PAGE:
Friday night, June 1st, my husband and I were again treated to a bevvy of calories and feasts of the eyes and ears – dinner and lunches and tickets to three Broadway musicals in a row! First up was a trip back to Sardi’s Restaurant to sit amongst the famous caricatures and eat a good meal with some good Malbec wine. I had the crab cake appetizer, the pork chops, some wine, and said hello to an old friend’s portrait on the way to the women’s room.

Malbec and Crab Cakes

Pork Chops – a bit dry, but nicely garnished with veggies!

The Producer’s Shot

We then popped a few blocks north to see “Nice Work if You Can Get It” at the Imperial Theater. I’m writing this blog on Monday the 11th, so by now you should know that the great character actress Judy Kaye won a Tony last night for Featured Actress in a Musical (as the Dutchess) in this show, and Michael McGrath won for his portrayal of Cookie as best Featured Actor in a Musical in it. Which is really where the accolades should lie – their individual numbers (and a hearty duet in the second act) was worth the ticket price. I consider Judy Kaye a blueprint for my own career – mature-voiced comedic character actress with youthful energies, a big operatic voice (among many other roles, she played Carlotta in “The Phantom of the Opera” – a role I covet, and Jenkins in “Souvenir” – a role I plan on performing one day). She sang one of my favorite Gershwin songs – “By Strauss” – and the song was marvelously counterpointed by McGrath’s gruff but sweet bootlegger-butler. I enjoyed the music and song choices, the musical orchestration, and inclusion of some Gershwin material I recognized from background music in Fred Astaire and Ginger Rogers music (“Rhapsody in Blue” lovingly placed during dramatic-comedic moments, and the orchestral “Walking the Dog”/”Promenade” from the Astaire-Rogers film “Shall We Dance” was used as scene change music). I had hoped the chorus would have been given tighter and more intricate vocal harmonies (but then again, I’m spoiled with the tight harmonies of my vocal group‘s rendition of Gershwin’s “Rhapsody in Blue”).

However, I was unfazed by the script, a brand new book inspired by those written in the 1930’s…but less successful at matching the brilliance, comedy, romantic pathos, and madcap-ness of “Anything Goes” or “Girl Crazy.” Elements were hilarious (Kaye and McGrath being the biggest), and some choreography and against-expectation staging were appreciated (Kelli O’Hara singing a particularly lovely Gershwin song with a gun was a great choice, but it never paid off), and unfortunately the male ingenue Matthew Broderick beautifully set up in the first scene didn’t have enough gas to make me care about him and his predicament later on in the show. The direction missed several moments in character logic and reactions, although Kelli O’Hara was working hard by taking a fluffy script and making it as real as can be from one moment to the next. In general, there were some fine comedic performances from many actors singing some fantastic Gershwin music…but that might have been the issue – too many characters with not enough focus. The last fifteen minutes of the show tightened up and revealed the kind of brilliance the show *could* have had throughout (and also revealed the brilliant Estelle Parsons), so I’m glad I saw the show for that and the wonderful featured (and now Tony Award-Winning) performances of some great character actors.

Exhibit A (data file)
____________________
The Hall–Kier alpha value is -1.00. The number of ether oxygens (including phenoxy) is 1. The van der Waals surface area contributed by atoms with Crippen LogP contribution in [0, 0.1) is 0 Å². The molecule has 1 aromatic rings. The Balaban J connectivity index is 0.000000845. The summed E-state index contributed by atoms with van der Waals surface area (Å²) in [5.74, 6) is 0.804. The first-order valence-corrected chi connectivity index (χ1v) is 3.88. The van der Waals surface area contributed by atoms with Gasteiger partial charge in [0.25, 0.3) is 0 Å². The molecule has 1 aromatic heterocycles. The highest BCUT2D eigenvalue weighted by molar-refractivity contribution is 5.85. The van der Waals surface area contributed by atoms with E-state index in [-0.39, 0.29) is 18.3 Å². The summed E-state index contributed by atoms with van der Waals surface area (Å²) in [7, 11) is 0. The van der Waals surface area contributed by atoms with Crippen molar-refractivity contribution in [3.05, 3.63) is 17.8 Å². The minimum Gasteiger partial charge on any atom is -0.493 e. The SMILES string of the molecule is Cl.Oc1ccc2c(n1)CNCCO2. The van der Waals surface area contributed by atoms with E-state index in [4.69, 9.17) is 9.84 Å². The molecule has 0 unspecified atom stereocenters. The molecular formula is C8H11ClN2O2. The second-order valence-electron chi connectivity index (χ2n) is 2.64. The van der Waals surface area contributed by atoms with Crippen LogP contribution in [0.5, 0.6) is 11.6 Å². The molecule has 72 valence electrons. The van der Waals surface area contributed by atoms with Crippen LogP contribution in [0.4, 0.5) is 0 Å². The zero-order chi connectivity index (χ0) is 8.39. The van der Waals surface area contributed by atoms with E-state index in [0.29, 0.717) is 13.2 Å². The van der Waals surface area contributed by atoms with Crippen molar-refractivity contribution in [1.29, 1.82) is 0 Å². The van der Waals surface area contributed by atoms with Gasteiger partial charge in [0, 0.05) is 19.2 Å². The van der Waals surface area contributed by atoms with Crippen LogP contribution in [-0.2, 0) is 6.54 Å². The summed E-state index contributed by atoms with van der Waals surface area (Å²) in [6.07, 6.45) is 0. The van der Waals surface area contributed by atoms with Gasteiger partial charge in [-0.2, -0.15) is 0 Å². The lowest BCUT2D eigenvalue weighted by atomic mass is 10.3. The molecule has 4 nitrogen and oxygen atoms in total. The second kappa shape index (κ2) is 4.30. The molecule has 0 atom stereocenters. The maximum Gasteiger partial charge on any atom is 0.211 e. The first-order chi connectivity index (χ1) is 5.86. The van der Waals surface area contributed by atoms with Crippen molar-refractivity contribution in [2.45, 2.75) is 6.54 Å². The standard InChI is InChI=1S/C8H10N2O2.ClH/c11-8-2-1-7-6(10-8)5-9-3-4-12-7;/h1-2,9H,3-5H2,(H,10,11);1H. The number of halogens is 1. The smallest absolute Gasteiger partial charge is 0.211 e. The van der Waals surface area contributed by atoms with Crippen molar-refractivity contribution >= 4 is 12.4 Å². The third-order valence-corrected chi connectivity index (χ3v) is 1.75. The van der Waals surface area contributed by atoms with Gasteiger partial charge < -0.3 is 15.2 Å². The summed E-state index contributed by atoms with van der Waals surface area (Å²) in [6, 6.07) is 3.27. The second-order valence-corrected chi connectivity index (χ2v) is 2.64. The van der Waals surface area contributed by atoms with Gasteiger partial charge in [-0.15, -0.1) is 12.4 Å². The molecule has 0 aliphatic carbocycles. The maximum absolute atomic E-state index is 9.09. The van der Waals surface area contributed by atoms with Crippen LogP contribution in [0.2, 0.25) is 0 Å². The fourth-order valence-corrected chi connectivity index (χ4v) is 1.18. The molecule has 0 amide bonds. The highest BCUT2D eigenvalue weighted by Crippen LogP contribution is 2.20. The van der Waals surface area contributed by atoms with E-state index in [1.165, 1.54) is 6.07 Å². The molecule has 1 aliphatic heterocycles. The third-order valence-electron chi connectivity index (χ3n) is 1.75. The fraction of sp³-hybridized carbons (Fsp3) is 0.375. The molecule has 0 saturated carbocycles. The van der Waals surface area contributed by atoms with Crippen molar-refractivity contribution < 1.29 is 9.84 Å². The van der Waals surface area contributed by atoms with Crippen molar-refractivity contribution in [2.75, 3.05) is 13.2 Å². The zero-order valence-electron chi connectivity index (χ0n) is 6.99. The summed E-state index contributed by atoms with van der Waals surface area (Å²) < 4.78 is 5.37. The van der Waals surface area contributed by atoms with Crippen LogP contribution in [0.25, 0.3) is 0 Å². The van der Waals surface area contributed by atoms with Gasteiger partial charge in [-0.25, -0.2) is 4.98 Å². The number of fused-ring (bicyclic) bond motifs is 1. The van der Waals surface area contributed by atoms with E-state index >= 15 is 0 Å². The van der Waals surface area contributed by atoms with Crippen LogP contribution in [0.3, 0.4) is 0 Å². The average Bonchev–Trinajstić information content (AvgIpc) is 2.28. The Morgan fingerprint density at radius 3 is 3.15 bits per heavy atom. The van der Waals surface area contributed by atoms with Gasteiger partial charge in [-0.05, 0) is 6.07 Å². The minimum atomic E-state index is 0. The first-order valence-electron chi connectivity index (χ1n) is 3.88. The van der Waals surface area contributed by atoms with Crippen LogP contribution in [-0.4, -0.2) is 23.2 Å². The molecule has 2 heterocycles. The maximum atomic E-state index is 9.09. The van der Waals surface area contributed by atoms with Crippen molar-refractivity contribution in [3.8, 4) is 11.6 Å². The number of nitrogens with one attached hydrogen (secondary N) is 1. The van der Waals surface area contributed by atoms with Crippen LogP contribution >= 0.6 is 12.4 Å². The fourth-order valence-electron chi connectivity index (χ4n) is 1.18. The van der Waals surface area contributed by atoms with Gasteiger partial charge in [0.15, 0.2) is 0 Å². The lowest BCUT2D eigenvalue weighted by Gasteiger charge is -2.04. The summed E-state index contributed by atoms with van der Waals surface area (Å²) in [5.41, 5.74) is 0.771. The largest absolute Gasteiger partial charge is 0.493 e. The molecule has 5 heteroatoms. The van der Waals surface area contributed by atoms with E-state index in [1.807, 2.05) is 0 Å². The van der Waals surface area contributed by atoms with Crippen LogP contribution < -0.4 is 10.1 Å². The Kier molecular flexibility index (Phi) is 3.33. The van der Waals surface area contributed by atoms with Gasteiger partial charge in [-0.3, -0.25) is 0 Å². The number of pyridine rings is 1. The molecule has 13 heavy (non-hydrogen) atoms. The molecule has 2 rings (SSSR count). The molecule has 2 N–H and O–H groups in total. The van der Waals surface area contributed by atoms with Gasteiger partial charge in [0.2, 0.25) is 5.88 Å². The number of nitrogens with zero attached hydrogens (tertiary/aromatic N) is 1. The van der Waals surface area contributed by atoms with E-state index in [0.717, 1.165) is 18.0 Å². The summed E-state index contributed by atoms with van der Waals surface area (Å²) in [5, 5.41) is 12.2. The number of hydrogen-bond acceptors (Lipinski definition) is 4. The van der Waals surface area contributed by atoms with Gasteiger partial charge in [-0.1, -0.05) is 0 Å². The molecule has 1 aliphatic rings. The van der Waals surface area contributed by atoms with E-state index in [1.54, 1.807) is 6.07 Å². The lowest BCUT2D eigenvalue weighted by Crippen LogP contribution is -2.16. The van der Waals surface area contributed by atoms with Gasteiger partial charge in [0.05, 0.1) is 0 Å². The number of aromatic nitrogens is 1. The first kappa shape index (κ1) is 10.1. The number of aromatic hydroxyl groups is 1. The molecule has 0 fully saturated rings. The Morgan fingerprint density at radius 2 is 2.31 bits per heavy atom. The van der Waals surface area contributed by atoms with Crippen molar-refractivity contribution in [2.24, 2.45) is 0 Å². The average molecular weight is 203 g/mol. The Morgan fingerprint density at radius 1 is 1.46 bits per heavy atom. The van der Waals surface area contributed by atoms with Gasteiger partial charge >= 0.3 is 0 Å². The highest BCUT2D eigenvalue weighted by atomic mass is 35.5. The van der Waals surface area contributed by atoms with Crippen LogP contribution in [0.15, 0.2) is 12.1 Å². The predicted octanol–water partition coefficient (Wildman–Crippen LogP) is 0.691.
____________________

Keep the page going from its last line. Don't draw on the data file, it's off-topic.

I do want to play the Dutchess some day!

After the show we went straight back to Sardi’s for a dessert – a baked Napoleon (I think that’s what they called it), architecturally designed to sit atop two scoops of ice cream (mint chocolate and cherry), then covered in chocolate sauce, fruit, and whipped cream. Pure decadence, and worth every calorie!


Coming up: “Evita,” “Spider-Man,” The Waldorf-Astoria, and more.